Instead of moving the lever assembly, the Shift key moves the carriage up and down. The electric Shift mechanism does however not protect against key presses when the carriage is moving. it was not difficult to type characters in-between the lines.
Backspace and Tab are completely mechanical though, working even when the power is off. The Shift Lock key is also mechanical, pressing down the Shift keys.
Now, I do think that there have been many different mechanisms used for typewriters throughout the years, so how this one works is not completely representative of how others do.
BTW, the typewriter is not ISO layout at all. The shifted layout is very different from most computer keyboards. It is in Swedish layout with ÅÄÖ where ,./ are in US-ANSI and it has a Return key in the lower right corner ... but it was very satisfying to type on.

User avatar
Chyros

14 Sep 2016, 21:46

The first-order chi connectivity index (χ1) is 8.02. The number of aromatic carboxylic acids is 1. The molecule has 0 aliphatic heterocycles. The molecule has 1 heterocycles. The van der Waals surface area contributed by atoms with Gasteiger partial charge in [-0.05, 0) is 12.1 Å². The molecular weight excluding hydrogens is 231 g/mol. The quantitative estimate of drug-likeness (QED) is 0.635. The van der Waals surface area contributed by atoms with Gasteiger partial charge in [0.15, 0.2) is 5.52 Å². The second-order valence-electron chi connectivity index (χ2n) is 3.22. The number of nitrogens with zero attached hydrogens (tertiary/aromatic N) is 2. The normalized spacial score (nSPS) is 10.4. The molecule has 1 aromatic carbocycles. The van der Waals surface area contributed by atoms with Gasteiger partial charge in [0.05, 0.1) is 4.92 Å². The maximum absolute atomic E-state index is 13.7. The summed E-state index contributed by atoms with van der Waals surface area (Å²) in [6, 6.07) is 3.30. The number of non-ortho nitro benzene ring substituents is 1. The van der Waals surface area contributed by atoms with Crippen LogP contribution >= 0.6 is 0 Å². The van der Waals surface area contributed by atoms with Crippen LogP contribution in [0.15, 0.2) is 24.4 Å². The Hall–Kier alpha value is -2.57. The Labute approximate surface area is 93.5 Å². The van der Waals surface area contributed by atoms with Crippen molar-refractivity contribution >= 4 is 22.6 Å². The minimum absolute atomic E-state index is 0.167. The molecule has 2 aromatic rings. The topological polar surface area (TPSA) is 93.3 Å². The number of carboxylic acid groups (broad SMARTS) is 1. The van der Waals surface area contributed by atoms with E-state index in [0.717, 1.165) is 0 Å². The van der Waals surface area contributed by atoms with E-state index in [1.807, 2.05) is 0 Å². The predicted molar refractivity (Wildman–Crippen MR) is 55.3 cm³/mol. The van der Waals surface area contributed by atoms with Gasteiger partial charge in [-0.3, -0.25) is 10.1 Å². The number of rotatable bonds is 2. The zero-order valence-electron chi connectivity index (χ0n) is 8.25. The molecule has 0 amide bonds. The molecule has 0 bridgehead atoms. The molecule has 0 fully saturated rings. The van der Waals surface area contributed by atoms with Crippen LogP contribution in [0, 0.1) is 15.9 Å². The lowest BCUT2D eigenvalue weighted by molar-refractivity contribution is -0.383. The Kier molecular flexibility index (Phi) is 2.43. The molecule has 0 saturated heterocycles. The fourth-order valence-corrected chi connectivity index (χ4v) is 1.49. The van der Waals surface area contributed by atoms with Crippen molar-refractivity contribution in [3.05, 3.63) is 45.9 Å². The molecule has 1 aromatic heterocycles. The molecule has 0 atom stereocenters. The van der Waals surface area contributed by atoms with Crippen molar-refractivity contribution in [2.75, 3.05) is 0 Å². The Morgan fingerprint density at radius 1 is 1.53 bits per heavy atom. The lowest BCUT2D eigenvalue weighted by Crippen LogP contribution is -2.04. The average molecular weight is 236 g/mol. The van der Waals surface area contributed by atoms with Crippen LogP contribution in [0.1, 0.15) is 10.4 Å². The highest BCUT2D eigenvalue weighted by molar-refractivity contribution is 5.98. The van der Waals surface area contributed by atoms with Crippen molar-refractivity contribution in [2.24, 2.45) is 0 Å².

kbdfr wrote: This is a very modern typewriter compared to the one I learnt typing on,
but the technology hadn't changed much :lol:
Wow. That might actually be faster than a printer from that time Oo .

User avatar
mecano

14 Sep 2016, 22:51

Dunno why I have this souvenir of the return key allowing the carriage to lift up and automatically return to his start position without using the lever, it was on a mechanical typewritter in the late 70's, maybe such model did exist or did I just wished it didn't need the lever to be pushed back?
And now that kbdfr talks about it, memories about the shift key are coming back =) and how the whole assembly jumped when hitting the space bar :)

User avatar
mecano

15 Sep 2016, 13:50

andrewjoy wrote: The iso layout should be history , because the UNIX layout is vastly superior :P
so true for me too, but the famous ADM-3A terminal got it wrong with the home row arrows :/

User avatar
y11971alex

19 Sep 2016, 17:02

IBM Selectric didn't quite have return next to P, but it was close enough. ISO return is basically rectangular with a lower portion to cover the gap due to staggering.